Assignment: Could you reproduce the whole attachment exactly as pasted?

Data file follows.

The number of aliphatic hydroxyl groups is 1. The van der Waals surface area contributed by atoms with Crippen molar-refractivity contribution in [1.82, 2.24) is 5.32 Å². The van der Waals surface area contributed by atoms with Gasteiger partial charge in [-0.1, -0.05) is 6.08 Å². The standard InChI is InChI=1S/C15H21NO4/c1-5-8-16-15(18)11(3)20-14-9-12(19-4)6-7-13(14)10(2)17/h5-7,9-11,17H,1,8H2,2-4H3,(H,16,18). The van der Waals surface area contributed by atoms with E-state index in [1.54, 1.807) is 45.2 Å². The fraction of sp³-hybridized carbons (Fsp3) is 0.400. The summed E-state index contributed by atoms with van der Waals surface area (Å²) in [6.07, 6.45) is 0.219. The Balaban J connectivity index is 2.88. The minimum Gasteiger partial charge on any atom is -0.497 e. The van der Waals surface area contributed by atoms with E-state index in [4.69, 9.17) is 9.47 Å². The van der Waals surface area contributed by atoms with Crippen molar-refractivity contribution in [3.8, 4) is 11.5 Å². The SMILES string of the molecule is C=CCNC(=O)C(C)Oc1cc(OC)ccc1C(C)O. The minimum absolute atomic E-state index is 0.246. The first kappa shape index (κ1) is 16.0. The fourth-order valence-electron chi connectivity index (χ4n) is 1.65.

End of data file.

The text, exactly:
The number of aliphatic hydroxyl groups is 1. The van der Waals surface area contributed by atoms with Crippen molar-refractivity contribution in [1.82, 2.24) is 5.32 Å². The van der Waals surface area contributed by atoms with Gasteiger partial charge in [-0.1, -0.05) is 6.08 Å². The standard InChI is InChI=1S/C15H21NO4/c1-5-8-16-15(18)11(3)20-14-9-12(19-4)6-7-13(14)10(2)17/h5-7,9-11,17H,1,8H2,2-4H3,(H,16,18). The van der Waals surface area contributed by atoms with E-state index in [1.54, 1.807) is 45.2 Å². The fraction of sp³-hybridized carbons (Fsp3) is 0.400. The summed E-state index contributed by atoms with van der Waals surface area (Å²) in [6.07, 6.45) is 0.219. The Balaban J connectivity index is 2.88. The minimum Gasteiger partial charge on any atom is -0.497 e. The van der Waals surface area contributed by atoms with E-state index in [4.69, 9.17) is 9.47 Å². The van der Waals surface area contributed by atoms with Crippen molar-refractivity contribution in [3.8, 4) is 11.5 Å². The SMILES string of the molecule is C=CCNC(=O)C(C)Oc1cc(OC)ccc1C(C)O. The minimum absolute atomic E-state index is 0.246. The first kappa shape index (κ1) is 16.0. The fourth-order valence-electron chi connectivity index (χ4n) is 1.65.